For an example of this, think of what happens when you’re waiting for a bus. How many times have you waited for a bus, got fed up and decided to walk, only to have the bus show up a minute after you leave? Have you ever said “of course, as soon as I leave, the bus arrives.” Your leaving has nothing to do with the bus arriving – the two events are independent, but after it happens 2 or 3 times, your mammal brain puts them together.

So when you send out positive vibes and something good happens, the two aren’t necessarily causally related – indeed, there’s no mechanism by which they could be related. The “Secret” is just an appeal to your mammalian brain and the cognitive shortcuts we all use to get by.

“So what?” you might be saying. “It doesn’t hurt anyone to think positively.” Despite evidence that it absolutely CAN hurt people to have unrealistically positive outlooks, it also leads to victim blaming. People assume that if you can think your way to happiness and wealth, then anyone who is poor just has a bad attitude.

Let’s let Dave Chappelle have the last word here…

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Movie Friday – What up, Ninja?

Seeing as the topic came up on Monday, I thought it would be fun to play this video

I really liked this video. While I’m not sure if the authors “get it”, they do expose some of the risible and arbitrary rules around the use of a word, and explore it using humour. Even if it was offensive, it’s funny enough to be excused.

My favourite part is the last scene, where they seem to have a quick debate to see if the non-eastern Asian guy can use the term without offence. “He counts,” apparently. Hilarious.


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Movie Friday: Billy Connolly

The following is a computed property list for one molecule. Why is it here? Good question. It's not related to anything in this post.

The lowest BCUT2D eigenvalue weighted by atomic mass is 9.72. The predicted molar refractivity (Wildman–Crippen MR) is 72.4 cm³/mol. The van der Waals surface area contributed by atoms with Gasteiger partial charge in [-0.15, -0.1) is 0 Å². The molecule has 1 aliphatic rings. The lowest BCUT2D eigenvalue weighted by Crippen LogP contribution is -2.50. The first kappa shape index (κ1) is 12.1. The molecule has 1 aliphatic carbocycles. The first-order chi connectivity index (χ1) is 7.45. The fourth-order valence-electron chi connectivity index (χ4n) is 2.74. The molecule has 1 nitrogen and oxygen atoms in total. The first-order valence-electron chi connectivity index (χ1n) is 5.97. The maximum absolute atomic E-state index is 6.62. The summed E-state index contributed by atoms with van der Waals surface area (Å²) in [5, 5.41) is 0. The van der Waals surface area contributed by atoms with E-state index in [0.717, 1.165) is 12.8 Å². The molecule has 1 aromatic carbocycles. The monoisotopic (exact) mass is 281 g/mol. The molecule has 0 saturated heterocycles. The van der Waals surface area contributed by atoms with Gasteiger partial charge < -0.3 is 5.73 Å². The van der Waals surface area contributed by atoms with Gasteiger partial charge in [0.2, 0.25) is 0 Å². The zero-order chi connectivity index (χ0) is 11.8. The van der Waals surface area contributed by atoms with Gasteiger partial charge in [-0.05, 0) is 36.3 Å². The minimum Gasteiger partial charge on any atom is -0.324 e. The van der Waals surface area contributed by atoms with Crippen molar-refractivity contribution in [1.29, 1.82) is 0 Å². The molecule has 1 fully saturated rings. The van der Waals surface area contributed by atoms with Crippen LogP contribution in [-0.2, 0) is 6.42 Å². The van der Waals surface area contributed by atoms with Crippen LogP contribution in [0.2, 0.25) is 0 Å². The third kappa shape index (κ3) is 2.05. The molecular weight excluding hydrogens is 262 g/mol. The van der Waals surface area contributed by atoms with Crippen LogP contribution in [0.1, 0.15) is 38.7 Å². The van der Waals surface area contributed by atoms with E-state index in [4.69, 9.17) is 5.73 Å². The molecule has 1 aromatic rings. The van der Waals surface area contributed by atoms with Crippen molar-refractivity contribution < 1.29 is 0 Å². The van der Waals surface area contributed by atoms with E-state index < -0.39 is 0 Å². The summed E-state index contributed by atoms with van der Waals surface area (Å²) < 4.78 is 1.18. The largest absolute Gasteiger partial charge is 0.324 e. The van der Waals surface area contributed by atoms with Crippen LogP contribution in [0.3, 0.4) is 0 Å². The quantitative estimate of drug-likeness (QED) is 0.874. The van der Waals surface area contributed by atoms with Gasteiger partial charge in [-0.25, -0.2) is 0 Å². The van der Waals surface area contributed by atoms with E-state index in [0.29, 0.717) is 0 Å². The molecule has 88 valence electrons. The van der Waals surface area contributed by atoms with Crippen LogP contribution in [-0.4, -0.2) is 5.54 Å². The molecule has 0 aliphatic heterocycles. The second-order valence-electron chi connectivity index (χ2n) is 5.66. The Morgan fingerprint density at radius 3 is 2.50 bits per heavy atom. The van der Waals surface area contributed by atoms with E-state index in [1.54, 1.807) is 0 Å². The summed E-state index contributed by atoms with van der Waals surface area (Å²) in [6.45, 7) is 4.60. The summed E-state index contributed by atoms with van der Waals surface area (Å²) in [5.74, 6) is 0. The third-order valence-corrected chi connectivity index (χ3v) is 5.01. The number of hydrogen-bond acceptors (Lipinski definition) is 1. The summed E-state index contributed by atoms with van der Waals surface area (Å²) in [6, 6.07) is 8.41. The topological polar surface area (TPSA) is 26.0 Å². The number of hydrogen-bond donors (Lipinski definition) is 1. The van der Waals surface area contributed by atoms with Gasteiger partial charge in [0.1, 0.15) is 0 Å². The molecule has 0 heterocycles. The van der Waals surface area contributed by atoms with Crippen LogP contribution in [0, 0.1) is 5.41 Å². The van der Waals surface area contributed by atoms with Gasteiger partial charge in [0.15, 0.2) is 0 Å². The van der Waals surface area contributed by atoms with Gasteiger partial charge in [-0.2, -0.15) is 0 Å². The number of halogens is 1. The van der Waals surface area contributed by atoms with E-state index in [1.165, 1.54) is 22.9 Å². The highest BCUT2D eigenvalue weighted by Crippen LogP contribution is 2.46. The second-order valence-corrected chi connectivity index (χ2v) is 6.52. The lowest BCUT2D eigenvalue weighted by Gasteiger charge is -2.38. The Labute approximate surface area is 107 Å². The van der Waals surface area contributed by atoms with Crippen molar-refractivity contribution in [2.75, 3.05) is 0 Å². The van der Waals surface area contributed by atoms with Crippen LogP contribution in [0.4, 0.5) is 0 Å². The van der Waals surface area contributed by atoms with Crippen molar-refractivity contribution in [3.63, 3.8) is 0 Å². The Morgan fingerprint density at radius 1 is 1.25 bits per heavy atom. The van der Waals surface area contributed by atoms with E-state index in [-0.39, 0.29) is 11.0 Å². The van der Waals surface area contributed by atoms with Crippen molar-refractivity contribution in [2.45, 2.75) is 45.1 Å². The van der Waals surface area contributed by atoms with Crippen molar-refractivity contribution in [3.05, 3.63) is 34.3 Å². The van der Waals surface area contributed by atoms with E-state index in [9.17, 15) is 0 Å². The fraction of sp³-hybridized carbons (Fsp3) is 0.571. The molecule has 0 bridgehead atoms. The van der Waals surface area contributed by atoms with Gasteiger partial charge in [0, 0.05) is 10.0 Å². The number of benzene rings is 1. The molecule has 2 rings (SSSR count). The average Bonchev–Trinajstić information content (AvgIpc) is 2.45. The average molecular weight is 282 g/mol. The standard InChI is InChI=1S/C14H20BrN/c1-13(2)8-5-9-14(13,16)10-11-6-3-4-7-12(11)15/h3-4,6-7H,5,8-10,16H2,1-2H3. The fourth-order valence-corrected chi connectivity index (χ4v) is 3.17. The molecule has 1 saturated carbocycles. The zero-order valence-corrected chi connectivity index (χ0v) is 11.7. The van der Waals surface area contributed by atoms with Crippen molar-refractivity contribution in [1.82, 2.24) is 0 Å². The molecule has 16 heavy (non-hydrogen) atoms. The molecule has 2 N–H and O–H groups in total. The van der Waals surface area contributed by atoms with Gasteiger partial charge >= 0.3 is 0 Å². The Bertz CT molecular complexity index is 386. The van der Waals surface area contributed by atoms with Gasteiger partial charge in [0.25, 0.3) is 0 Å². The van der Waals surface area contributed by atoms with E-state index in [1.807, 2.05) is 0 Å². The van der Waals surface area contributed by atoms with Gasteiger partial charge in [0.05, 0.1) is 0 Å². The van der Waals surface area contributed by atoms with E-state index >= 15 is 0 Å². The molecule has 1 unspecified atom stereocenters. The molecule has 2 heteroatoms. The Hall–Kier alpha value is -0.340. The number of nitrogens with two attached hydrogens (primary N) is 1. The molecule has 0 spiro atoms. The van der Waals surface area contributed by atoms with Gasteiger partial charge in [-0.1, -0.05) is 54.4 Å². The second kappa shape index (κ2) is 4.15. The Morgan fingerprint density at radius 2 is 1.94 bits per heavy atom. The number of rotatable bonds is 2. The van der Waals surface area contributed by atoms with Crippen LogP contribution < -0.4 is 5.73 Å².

Today’s movie Friday features someone who can literally claim credentials to the title of greatest stand-up comedian of all time. I can’t say he’s my favourite, but I am not the grand arbiter of all things funny. Billy Connolly is a Scottish comedian who may be most recognizable for those of us not into stand-up as “Il Duce” from the dynamite movie Boondock Saints. When he’s not instructing his sons on methods of death-dealing, he’s a wildly funny comedian and actor.

This whole week’s been about race, so I figure I’m okay to let Billy beat up on religion a bit:

The thing about 53 virgins is spot-on. I’ve been with virgins – they’re much less fun than someone who knows what she (or he) knows what she’s doing and is into it big time.

And while we’re at it, let’s rip on “alternative medicine” too:

Interestingly, Billy was in a movie called The Man Who Sued God which is a great indictment of the role that religious superstition plays in secular society. Well, it is until about 4/5th of the way in, at which point it becomes weak dithering pablum. Despite its lackluster ending, I liked the movie and think it’s worth watching. Anyway, enjoy the videos!


Apparently this video went viral, so I’m a bit tardy to the party.